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1 Toward I/O-Efficient Protection Against Silent Data Corruptions in RAID Arrays Mingqiang Li and Patrick P. C. Lee The Chinese University of Hong Kong.

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Presentation on theme: "1 Toward I/O-Efficient Protection Against Silent Data Corruptions in RAID Arrays Mingqiang Li and Patrick P. C. Lee The Chinese University of Hong Kong."— Presentation transcript:

1 1 Toward I/O-Efficient Protection Against Silent Data Corruptions in RAID Arrays Mingqiang Li and Patrick P. C. Lee The Chinese University of Hong Kong MSST ’14

2 RAID  RAID is known to protect data against disk failures and latent sector errors How it works? Encodes k data chunks into m parity chunks, such that the k data chunks can be recovered from any k out of n=k+m chunks 2 [Patterson et al., SIGMOD ’88]

3 Silent Data Corruptions Silent data corruptions:  Data is stale or corrupted without indication from disk drives  cannot be detected by RAID  Generated due to firmware or hardware bugs or malfunctions on the read/write paths  More dangerous than disk failures and latent sector errors 3 [Kelemen, LCSC ’07; Bairavasundaram et al., FAST ’08; Hafner et al., IBM JRD 2008]

4 Silent Data Corruptions  Lost write:  Torn write:  Misdirected writes/reads: 4 Stale (a) Misdirected writes(b) Misdirected reads updated

5 Silent Data Corruptions Consequences:  User read: Corrupted data propagated to upper layers  User write: Parity pollution  Data reconstruction Corruptions of surviving chunks propagated to reconstructed chunks 5

6 Integrity Protection  Protection against silent data corruptions: Extend RAID layer with integrity protection, which adds integrity metadata for detection Recovery is done by RAID layer  Goals: All types of silent data corruptions should be detected Reduce computational and I/O overheads of generating and storing integrity metadata Reduce computational and I/O overheads of detecting silent data corruptions 6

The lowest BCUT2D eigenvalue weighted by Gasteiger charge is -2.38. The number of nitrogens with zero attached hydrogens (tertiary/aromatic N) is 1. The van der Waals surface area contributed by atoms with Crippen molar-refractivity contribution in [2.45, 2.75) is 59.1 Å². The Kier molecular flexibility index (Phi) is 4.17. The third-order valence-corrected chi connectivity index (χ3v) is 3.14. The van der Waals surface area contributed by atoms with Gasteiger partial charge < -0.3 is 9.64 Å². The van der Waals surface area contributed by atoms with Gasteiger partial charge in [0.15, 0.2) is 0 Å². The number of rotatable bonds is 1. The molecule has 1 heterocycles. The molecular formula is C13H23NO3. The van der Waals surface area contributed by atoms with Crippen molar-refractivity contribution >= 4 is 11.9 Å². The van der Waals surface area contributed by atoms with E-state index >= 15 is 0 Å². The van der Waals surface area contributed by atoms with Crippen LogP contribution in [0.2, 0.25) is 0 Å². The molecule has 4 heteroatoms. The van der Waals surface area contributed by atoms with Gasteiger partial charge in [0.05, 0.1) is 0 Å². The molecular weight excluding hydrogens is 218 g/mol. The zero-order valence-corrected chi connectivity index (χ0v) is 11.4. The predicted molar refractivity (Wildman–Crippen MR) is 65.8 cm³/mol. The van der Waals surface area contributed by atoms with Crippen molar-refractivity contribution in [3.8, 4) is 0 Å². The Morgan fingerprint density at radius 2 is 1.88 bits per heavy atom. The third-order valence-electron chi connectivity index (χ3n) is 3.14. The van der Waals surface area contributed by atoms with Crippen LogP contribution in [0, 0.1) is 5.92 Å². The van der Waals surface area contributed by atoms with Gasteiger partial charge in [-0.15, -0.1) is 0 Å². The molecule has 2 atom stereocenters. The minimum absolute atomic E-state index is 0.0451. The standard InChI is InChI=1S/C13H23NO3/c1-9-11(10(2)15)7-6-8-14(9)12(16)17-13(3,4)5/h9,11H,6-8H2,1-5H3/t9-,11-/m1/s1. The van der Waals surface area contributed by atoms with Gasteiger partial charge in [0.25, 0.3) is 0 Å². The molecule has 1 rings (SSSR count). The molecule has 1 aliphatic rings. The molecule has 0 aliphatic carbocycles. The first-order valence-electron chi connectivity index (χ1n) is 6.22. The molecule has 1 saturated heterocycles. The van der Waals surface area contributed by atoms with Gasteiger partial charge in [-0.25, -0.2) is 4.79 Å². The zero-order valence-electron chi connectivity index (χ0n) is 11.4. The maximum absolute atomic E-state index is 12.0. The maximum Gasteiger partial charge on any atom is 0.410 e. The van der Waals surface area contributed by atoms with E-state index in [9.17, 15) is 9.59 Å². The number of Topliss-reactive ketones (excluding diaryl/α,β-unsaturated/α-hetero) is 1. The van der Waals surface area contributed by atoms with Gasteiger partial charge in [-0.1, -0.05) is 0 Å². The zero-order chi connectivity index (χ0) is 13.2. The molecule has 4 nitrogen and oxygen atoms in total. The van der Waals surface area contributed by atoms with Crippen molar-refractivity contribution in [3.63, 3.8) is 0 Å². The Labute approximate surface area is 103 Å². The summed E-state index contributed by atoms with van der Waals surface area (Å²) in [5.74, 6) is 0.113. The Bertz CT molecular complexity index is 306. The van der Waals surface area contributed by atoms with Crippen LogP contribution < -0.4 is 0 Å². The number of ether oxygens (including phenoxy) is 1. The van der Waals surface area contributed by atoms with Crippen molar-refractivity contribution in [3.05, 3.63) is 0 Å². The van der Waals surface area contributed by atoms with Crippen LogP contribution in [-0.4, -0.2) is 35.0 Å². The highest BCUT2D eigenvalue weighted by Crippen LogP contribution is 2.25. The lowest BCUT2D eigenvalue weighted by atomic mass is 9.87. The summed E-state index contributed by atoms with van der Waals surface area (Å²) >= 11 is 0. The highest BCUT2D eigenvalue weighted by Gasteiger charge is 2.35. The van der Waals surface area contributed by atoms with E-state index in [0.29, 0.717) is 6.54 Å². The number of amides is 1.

7 Our Contributions  A taxonomy study of existing integrity primitives on I/O performance and detection capabilities  An integrity checking model  Two I/O-efficient integrity protection schemes with complementary performance gains  Extensive trace-driven evaluations 7

8 Assumptions  At most one silently corrupted chunk within a stripe  If a stripe contains a silently corrupted chunk, the stripe has no more than m-1 failed chunks due to disk failures or latent sector errors 8 Otherwise, higher-level RAID is needed! D0D0 D1D1 D2D2 D3D3 D4D4 D5D5 P0P0 P1P1 m-1=1

9 How RAID Handles Writes?  Full-stripe writes: Parity chunks are computed directly from data chunks to be written chunks (no disk reads needed)  Partial-stripe writes: RMW (Read-modify-writes)  for small writes Read all touched data chunks and all parity chunks Compute the data changes and the parity chunks Write all touched data chunks and parity chunks RCW (Reconstruct-writes)  for large writes Read all untouched data chunks Compute the parity chunks Write all touched data chunks and parity chunks 9

10 Existing Integrity Primitives  Self-checksumming / Physical identity 10  Data and metadata are read in a single disk I/O  Inconsistency implies data corruption  Cannot detect stale or overwritten data [Krioukov et al., FAST ’08]

11 Existing Integrity Primitives  Version Mirroring 11  Keep a version number in the same data chunk and m parity chunks  Can detect lost writes  Cannot detect corruptions [Krioukov et al., FAST ’08]